There’s another flavor of Scrambler available from Ducati, and it has a mix of urban and sporting appeal. The 2021 Ducati Scrambler Nightshift is a bobbed blacked-out model with café racer ergonomics. We’re all familiar with the basic Scrambler concept, so let’s look at what makes the Nightshift variation tick.
A narrow aluminum handlebar gives the 2021 Ducati Scrambler Nightshift a sporting riding position. Rather than going with clip-ons, Ducati employed a handlebar that sits well above the triple clamp. Ergonomics should be aggressive yet friendly.
The bar-end mounted mirrors reinforce the café theme. It also means the rider can have a decent chance of observing trailing traffic.
Traditional fenders are virtually absent. The front fender is bobbed to almost nothing, while the rear fender is gone. Instead, there’s a small swingarm-mounted fender that also is home to the license plate and brake light. The turn indicators are mounted on a stub behind the seat.
Speaking of the seat, it’s a traditional one-piece design that easily accommodates two. Nearly flat, reinforces the Scrambler’s retro theme, while simultaneously softening the sporting look.
With a 17-/18-inch wheel combination, your choices of high-performance rubber will be limited. Ducati stuck with the off-roadable Pirelli MT 60 RS tires, even though the narrow handlebar will discourage dirt excursions. The wire-spoke wheels unabashedly promote the vintage styling.
Should you want to go racing, there are number plates on both sides of the 2021 Ducati Scrambler Nightshift.
Bosch Cornering ABS is standard. Brembo supplies the calipers.
The headers are stainless steel, the muffler is aluminum. Both are supplemented by black guards.
The air- and oil-cooled 803cc desmodromic engine is black with brushed highlights, while the aluminum belt guards are machine-finished.
Lighting is LED, and instrumentation is LCD.
The 2021 Ducati Scrambler Nightshift hits the showroom floors with an MSRP of $10,995. Be patient, as the dealers won’t be getting the Nightshift until March.
2021 Ducati ScramblerNightshiftSpecsENGINE
Type: 90-degree L-twin
Bore x stroke: 88 x 66mm
Maximum power: 73 horsepower @ 8250 rpm
Maximum torque: 49 ft/lbs @ 5750 rpm
Compression ratio: 11:1
Valvetrain: Desmodromic, 2vpc
Fueling: EFI w/ 50mm throttle body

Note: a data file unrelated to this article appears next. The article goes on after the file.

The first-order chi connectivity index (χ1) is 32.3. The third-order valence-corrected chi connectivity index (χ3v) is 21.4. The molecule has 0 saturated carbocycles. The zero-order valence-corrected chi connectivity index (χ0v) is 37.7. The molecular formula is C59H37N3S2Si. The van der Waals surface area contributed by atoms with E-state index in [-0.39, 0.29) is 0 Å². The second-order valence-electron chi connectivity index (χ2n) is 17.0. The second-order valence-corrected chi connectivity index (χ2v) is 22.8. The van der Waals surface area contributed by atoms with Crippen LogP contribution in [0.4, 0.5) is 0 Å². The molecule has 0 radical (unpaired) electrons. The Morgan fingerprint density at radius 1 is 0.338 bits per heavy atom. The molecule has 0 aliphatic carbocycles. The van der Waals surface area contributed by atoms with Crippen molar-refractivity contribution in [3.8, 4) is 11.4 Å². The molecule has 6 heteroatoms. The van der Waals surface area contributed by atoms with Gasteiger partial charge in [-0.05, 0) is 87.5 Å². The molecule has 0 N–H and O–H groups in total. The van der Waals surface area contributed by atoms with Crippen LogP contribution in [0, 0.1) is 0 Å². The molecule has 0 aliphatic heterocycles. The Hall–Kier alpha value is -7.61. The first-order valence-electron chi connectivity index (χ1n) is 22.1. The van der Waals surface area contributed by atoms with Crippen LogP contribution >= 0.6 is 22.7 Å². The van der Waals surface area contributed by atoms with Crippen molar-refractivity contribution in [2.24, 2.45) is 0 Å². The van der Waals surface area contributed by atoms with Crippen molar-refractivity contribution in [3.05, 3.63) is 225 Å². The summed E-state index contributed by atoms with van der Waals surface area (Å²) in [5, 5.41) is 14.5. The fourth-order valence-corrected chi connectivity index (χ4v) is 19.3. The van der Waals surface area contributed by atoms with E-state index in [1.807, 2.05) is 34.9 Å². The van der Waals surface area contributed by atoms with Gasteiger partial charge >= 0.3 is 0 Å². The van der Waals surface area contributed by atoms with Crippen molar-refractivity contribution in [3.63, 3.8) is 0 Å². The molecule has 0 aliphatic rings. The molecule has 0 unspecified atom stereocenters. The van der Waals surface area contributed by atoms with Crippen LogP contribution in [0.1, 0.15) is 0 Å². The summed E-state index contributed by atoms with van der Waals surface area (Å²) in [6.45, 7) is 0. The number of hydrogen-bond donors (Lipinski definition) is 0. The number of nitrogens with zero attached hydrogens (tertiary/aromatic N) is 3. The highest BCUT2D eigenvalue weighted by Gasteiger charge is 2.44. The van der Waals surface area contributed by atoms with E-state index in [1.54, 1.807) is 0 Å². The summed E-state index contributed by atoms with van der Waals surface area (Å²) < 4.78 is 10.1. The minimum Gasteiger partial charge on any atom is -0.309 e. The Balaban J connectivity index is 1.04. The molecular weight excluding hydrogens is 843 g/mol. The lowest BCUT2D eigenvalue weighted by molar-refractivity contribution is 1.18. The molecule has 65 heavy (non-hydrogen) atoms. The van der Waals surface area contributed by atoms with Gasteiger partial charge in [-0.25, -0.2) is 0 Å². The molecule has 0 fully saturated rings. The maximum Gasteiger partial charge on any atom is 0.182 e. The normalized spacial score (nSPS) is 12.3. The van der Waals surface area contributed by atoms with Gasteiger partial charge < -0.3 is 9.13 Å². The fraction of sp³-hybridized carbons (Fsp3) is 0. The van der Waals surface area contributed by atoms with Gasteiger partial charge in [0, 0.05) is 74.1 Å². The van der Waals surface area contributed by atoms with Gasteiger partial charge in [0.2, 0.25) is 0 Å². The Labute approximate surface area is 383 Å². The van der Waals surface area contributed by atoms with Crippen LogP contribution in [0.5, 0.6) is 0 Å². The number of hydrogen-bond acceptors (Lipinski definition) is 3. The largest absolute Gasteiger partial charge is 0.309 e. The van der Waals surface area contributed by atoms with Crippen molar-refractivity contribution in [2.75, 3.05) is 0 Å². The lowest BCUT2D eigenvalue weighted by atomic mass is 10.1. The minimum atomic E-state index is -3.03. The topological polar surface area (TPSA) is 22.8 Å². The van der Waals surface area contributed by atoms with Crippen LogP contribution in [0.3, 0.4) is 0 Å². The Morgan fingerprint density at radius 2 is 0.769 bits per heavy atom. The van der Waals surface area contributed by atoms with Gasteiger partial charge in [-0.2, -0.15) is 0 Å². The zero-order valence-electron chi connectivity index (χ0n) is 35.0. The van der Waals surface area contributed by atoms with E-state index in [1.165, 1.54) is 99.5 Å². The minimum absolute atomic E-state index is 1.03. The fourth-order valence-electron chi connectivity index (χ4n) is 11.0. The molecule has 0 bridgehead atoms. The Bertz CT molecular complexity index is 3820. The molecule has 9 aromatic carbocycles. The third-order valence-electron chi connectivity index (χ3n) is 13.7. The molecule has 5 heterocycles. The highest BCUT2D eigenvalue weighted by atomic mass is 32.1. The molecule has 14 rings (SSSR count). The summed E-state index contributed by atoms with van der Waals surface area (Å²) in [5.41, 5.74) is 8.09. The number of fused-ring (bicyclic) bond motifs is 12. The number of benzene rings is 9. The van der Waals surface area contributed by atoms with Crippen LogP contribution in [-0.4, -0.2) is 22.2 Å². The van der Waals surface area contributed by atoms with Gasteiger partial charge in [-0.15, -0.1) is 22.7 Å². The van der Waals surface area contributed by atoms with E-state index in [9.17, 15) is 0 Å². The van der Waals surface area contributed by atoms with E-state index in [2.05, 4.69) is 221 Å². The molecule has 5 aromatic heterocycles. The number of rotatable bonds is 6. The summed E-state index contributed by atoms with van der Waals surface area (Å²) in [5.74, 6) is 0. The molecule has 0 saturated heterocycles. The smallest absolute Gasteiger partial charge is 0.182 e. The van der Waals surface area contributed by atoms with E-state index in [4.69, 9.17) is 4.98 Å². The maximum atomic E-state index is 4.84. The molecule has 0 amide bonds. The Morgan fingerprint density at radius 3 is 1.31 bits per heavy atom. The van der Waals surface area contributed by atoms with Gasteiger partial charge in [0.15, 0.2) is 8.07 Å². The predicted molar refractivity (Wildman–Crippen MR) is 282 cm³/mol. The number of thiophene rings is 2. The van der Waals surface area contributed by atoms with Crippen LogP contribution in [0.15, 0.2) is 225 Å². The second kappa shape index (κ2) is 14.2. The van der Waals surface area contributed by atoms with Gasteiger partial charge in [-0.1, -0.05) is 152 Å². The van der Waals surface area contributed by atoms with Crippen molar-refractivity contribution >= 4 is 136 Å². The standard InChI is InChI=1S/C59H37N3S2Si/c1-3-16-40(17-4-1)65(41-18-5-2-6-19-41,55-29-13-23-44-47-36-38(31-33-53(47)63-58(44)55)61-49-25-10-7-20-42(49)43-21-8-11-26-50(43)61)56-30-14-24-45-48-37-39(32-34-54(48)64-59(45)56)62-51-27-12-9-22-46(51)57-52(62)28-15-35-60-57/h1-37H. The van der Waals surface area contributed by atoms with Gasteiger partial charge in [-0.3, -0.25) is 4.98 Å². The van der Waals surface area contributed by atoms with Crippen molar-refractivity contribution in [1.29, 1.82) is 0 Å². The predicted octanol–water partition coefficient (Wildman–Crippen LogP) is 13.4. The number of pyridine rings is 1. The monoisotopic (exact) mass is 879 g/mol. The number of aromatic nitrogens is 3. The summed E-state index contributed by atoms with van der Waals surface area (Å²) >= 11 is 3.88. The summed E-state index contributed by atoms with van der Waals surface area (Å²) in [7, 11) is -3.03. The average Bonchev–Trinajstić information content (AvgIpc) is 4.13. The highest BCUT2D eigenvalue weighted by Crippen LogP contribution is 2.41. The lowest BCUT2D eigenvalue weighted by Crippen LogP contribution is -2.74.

Cooling: Air and oil
Clutch: Hydraulically actuated assist-and-slipper
Final drive: Chain
Frame: Tubular steel trellis
Front suspension; travel: Non-adjustable KYB inverted 41mm fork; 5.9 inches
Hello everyone and welcome once again to Motos and Friends, the weekly podcast brought to you by Ultimate Motorcycling. My name is Arthur Coldwells.
Motos and Friends is brought to you by the awesome Yamaha YZF-R7. The R7 is an amazing supersport machine that is comfortable too! Check out the YZF-R7 at your local Yamaha dealer, or of course at YamahaMotorsports.com.
In this week’s first segment, Senior Editor Nic de Sena goes to the Yamaha MT-10 launch. I have to say, the R1-derived MT-10 is one of my all time favorite street bikes. It’s the perfect balance of instant, usable power, crammed into an agile yet stable chassis. All that is built into an incredibly easy-to-ride package. And I’m not even going to mention it’s ability to wheelie… The latest MT-10 has had some upgrades, so I’m very curious to hear what Nic thinks.
For our second segment this week I chat with Paul Jayson—aka The Motorcycle Broker. Paul has been restoring, collecting, and selling investment grade motorcycles and cars for several decades, and his knowledge and passion for the art of motorcycling seems pretty much unrivaled.
Paul’s quest for total authenticity and insistence on a breathtaking level of detail is incredible. Actually, one of his restorations—a classic MV Agusta—won recently at Salon Privé.
Paul’s take on how the motorcycle market developed globally, and where it’s going, I found fascinating. You can visit Paul’s website at TheMotorcycleBroker.co.uk.
From all of here at Ultimate Motorcycling, we hope you enjoy this episode!